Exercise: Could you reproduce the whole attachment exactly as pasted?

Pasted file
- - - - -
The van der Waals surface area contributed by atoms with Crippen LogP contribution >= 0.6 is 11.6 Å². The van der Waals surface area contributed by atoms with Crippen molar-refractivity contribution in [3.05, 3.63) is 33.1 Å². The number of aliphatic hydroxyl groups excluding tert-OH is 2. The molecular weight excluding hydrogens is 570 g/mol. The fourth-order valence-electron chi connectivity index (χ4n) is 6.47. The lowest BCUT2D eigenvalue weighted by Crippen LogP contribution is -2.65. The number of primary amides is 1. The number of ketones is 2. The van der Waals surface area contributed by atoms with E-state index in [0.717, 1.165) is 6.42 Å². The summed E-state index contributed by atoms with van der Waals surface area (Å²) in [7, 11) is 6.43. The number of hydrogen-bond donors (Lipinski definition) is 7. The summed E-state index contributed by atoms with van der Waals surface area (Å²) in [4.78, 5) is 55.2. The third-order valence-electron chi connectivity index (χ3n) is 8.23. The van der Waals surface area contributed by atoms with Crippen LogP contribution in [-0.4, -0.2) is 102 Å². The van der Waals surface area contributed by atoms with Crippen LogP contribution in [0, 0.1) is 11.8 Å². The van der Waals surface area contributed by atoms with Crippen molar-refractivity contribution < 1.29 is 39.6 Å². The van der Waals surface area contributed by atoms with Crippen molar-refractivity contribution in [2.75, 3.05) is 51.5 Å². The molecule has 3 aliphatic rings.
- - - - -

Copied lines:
The van der Waals surface area contributed by atoms with Crippen LogP contribution >= 0.6 is 11.6 Å². The van der Waals surface area contributed by atoms with Crippen molar-refractivity contribution in [3.05, 3.63) is 33.1 Å². The number of aliphatic hydroxyl groups excluding tert-OH is 2. The molecular weight excluding hydrogens is 570 g/mol. The fourth-order valence-electron chi connectivity index (χ4n) is 6.47. The lowest BCUT2D eigenvalue weighted by Crippen LogP contribution is -2.65. The number of primary amides is 1. The number of ketones is 2. The van der Waals surface area contributed by atoms with E-state index in [0.717, 1.165) is 6.42 Å². The summed E-state index contributed by atoms with van der Waals surface area (Å²) in [7, 11) is 6.43. The number of hydrogen-bond donors (Lipinski definition) is 7. The summed E-state index contributed by atoms with van der Waals surface area (Å²) in [4.78, 5) is 55.2. The third-order valence-electron chi connectivity index (χ3n) is 8.23. The van der Waals surface area contributed by atoms with Crippen LogP contribution in [-0.4, -0.2) is 102 Å². The van der Waals surface area contributed by atoms with Crippen LogP contribution in [0, 0.1) is 11.8 Å². The van der Waals surface area contributed by atoms with Crippen molar-refractivity contribution < 1.29 is 39.6 Å². The van der Waals surface area contributed by atoms with Crippen molar-refractivity contribution in [2.75, 3.05) is 51.5 Å². The molecule has 3 aliphatic rings.